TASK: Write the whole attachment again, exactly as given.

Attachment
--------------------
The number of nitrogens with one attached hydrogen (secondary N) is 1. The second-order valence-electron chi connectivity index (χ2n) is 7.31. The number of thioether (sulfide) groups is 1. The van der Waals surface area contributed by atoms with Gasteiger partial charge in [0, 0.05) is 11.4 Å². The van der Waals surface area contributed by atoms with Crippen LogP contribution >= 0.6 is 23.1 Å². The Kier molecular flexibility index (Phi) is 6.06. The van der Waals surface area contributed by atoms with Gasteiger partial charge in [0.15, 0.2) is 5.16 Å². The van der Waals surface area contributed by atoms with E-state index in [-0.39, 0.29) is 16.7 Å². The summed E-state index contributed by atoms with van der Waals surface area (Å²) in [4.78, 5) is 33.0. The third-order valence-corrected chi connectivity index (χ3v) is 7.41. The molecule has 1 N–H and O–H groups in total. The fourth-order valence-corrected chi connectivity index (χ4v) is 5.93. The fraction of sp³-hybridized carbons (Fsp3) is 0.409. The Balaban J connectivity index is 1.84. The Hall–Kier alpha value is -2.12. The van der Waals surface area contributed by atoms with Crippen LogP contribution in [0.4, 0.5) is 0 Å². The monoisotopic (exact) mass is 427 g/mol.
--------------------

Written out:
The number of nitrogens with one attached hydrogen (secondary N) is 1. The second-order valence-electron chi connectivity index (χ2n) is 7.31. The number of thioether (sulfide) groups is 1. The van der Waals surface area contributed by atoms with Gasteiger partial charge in [0, 0.05) is 11.4 Å². The van der Waals surface area contributed by atoms with Crippen LogP contribution >= 0.6 is 23.1 Å². The Kier molecular flexibility index (Phi) is 6.06. The van der Waals surface area contributed by atoms with Gasteiger partial charge in [0.15, 0.2) is 5.16 Å². The van der Waals surface area contributed by atoms with E-state index in [-0.39, 0.29) is 16.7 Å². The summed E-state index contributed by atoms with van der Waals surface area (Å²) in [4.78, 5) is 33.0. The third-order valence-corrected chi connectivity index (χ3v) is 7.41. The molecule has 1 N–H and O–H groups in total. The fourth-order valence-corrected chi connectivity index (χ4v) is 5.93. The fraction of sp³-hybridized carbons (Fsp3) is 0.409. The Balaban J connectivity index is 1.84. The Hall–Kier alpha value is -2.12. The van der Waals surface area contributed by atoms with Crippen LogP contribution in [0.4, 0.5) is 0 Å². The monoisotopic (exact) mass is 427 g/mol.